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Dr. Farnsworth entered class today and announced that we were going to conduct an experiment to see if we could force cells to evolve to communicate with us. The experiment is as follows: we are given a grid below, each containing a cell. As you can see, some of the cells are currently bioluminescing, while others are not. For each element of this cellular grid, we need to apply a single dose (1 gram) of Tungsten-102; because there are almost two hundred cells, we may wish to automate the procedure. Dr. Farnsworth claims that this application will evolve the cells, changing their luminescence to transmit a message to us. Can you help with this experiment, or is Dr. Farnsworth's time in the classroom numbered?

Cellular Grid

For those color-blind, the luminescing cells are colored bright green, and the non-luminescing cells are white. For those who will not want to transcribe the picture (i.e., everyone), an ASCII version is below, where 1 represents luminescing cells, and 0 represents non-luminescing cells.

101101000000001011000011110010110100000000101100101111001111010011110100110000000010110100101111001101001111111100101101001111001101000010110100110000101101001100001101001100001
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    $\begingroup$ Thank you for the ASCII version! $\endgroup$ – Deusovi Jun 10 '20 at 16:18
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What we need to do here:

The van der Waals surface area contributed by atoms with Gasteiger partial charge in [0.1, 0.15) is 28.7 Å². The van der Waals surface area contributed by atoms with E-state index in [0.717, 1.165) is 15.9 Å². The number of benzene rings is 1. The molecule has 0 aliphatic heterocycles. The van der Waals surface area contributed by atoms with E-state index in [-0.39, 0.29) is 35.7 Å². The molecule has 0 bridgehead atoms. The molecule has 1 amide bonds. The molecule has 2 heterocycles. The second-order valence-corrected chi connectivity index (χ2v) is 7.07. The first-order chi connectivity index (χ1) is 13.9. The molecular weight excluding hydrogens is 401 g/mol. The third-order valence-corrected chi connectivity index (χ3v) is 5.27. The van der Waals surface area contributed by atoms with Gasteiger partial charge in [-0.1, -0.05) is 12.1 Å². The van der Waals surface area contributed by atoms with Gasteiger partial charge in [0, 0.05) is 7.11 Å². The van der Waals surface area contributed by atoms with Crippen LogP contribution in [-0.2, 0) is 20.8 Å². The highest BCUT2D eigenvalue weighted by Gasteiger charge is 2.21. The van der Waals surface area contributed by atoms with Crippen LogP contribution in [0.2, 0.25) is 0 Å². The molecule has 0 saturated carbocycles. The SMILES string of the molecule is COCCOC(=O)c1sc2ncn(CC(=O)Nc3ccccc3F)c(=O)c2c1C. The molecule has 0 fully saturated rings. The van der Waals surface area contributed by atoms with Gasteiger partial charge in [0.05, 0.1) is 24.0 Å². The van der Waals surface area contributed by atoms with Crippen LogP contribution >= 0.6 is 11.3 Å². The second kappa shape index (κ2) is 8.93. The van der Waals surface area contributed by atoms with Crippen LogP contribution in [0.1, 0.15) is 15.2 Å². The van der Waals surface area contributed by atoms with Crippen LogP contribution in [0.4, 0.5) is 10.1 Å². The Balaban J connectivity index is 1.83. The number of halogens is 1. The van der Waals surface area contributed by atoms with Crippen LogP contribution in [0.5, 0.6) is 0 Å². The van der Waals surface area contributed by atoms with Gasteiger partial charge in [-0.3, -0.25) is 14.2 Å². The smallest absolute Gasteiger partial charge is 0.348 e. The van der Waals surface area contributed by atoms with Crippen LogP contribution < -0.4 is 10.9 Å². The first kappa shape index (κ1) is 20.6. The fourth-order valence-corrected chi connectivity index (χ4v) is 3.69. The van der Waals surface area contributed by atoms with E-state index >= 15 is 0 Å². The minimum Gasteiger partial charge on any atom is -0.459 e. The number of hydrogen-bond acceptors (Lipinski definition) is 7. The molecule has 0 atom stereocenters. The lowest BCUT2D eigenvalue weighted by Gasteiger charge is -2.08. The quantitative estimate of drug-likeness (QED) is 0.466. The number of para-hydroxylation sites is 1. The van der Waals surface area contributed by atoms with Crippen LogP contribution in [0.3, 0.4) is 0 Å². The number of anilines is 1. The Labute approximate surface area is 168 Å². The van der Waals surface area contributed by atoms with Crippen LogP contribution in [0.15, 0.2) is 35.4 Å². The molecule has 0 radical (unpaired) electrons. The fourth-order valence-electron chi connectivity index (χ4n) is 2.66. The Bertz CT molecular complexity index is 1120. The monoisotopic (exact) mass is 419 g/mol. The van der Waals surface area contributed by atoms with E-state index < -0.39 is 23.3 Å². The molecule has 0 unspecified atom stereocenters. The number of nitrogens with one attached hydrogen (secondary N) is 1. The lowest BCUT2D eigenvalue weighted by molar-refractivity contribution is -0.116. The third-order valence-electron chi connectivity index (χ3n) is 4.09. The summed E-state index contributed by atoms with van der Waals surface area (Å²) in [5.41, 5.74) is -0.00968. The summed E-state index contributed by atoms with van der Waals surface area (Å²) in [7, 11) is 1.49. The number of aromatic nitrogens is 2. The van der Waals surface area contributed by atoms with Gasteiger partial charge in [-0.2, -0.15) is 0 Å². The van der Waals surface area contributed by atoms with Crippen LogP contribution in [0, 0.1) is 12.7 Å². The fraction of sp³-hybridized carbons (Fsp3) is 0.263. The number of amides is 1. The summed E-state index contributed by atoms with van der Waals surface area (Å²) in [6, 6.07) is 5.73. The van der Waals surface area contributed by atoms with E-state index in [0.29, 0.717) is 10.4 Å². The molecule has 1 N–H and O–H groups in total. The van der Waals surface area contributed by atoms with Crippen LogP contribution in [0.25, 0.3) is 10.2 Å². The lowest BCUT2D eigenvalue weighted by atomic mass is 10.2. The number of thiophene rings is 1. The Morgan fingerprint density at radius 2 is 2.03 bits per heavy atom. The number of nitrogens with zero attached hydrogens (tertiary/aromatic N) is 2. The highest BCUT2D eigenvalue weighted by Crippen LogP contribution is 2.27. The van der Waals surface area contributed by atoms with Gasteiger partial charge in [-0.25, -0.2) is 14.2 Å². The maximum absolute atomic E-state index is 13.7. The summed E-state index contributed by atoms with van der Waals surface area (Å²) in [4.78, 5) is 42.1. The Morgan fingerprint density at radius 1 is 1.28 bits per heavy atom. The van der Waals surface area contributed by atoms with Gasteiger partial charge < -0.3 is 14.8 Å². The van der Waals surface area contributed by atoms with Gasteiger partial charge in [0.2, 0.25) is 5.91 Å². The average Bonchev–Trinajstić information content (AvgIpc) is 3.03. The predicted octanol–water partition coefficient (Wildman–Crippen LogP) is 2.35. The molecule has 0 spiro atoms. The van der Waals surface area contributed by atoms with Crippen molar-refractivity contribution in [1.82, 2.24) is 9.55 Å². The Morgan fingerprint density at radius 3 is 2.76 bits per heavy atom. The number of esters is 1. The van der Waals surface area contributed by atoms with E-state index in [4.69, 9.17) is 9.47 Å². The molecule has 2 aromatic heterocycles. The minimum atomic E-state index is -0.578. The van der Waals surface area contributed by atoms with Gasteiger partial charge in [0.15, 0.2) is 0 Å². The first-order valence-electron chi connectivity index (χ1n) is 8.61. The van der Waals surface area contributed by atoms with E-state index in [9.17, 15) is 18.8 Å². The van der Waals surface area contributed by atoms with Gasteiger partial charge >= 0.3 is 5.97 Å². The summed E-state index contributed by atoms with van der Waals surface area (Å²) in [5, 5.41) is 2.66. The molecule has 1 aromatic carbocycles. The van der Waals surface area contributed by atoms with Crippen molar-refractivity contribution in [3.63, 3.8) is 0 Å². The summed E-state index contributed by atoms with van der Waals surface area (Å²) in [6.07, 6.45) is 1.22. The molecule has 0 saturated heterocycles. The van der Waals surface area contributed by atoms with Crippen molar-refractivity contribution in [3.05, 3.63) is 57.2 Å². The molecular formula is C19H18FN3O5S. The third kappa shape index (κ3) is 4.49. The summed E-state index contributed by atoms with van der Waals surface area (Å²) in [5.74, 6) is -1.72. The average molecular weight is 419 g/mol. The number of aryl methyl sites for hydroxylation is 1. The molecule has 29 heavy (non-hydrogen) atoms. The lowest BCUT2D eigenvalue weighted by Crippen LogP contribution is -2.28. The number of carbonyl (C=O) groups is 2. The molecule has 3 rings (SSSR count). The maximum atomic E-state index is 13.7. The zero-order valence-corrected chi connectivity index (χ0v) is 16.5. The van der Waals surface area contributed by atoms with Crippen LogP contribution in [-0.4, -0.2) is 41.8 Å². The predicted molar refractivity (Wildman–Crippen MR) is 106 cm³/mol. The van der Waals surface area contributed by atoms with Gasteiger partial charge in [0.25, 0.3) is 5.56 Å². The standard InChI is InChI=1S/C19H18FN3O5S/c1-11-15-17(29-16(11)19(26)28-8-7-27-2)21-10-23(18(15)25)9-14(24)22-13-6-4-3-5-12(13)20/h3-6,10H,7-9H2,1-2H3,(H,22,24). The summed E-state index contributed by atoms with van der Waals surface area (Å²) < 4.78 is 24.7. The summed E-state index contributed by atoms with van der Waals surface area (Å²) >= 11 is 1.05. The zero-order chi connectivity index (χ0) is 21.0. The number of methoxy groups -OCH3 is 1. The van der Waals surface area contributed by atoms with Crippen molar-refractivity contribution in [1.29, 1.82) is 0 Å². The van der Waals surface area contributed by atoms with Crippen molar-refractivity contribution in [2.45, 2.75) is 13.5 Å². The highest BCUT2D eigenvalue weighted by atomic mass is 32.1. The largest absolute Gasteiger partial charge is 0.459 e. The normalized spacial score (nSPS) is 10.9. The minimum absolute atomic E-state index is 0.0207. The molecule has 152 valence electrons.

Apply a 1-dimensional cellular automaton: that is, a rule that will "evolve the cells" based on their current state and their immediate neighbors.

More specifically:

"Tungsten-102" hints at using "rule 102" according to the Wolfram code. (Wolfram is the old name for tungsten.)

This produces the rule:
enter image description here

To read this table, for every cell you find the state of it and its immediate neighbors. The table tells you the new state. For example, the first entry says "if a cell is on and both of its neighbors are on, it turns off". The second column says "if a cell is on and only its left neighbor is on, it remains on". Together, the eight columns give you a rule for "evolving" the cells one step.

When this is done:


The new string is 1011100000001110100010001011101110000000111010111000101000111010001110101000000011101110111000101011101000000010111011101000101011100011101110101000111011101010001011101010001. (I've deleted the end cells, because their state is unclear; we could've had them wrap around, or treated their neighbors as always 0. Either way, the result is intelligible.)

This string turns out to be Morse code! In Morse, a dash is specified to be exactly three times the length of a dot, and we can see the 1s are all in groups of either one or three. Similarly, the intra-letter, intra-word, and inter-word spaces all match up.

Translating this, we get:

.-/-. . .--/-.- .. -. -../--- ..-./.--. ..- --.. --.. .-.. .. This decodes to give A NEW KIND OF PUZZLE!

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    $\begingroup$ Yeah, I figured this one wasn't going to last too long. You didn't explain all of my bad puns, but that's probably for the better :-) Awesome work! $\endgroup$ – Jeremy Dover Jun 10 '20 at 16:34
  • $\begingroup$ Additionally: the decoded message may refer to his book A New Kind of Science. $\endgroup$ – WhatsUp Jun 10 '20 at 18:09
  • $\begingroup$ @JeremyDover I am guessing another pun is that you suggest "automating" the process, i.e. using a rot13(pryyhyne nhgbzngba)? $\endgroup$ – htmlcoderexe Jun 11 '20 at 14:14
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    $\begingroup$ @htmlcoderexe: Yes. I wasn't sure how widespread knowledge of this topic would be in this forum, so I tried to include several prompts in the text. $\endgroup$ – Jeremy Dover Jun 11 '20 at 14:36

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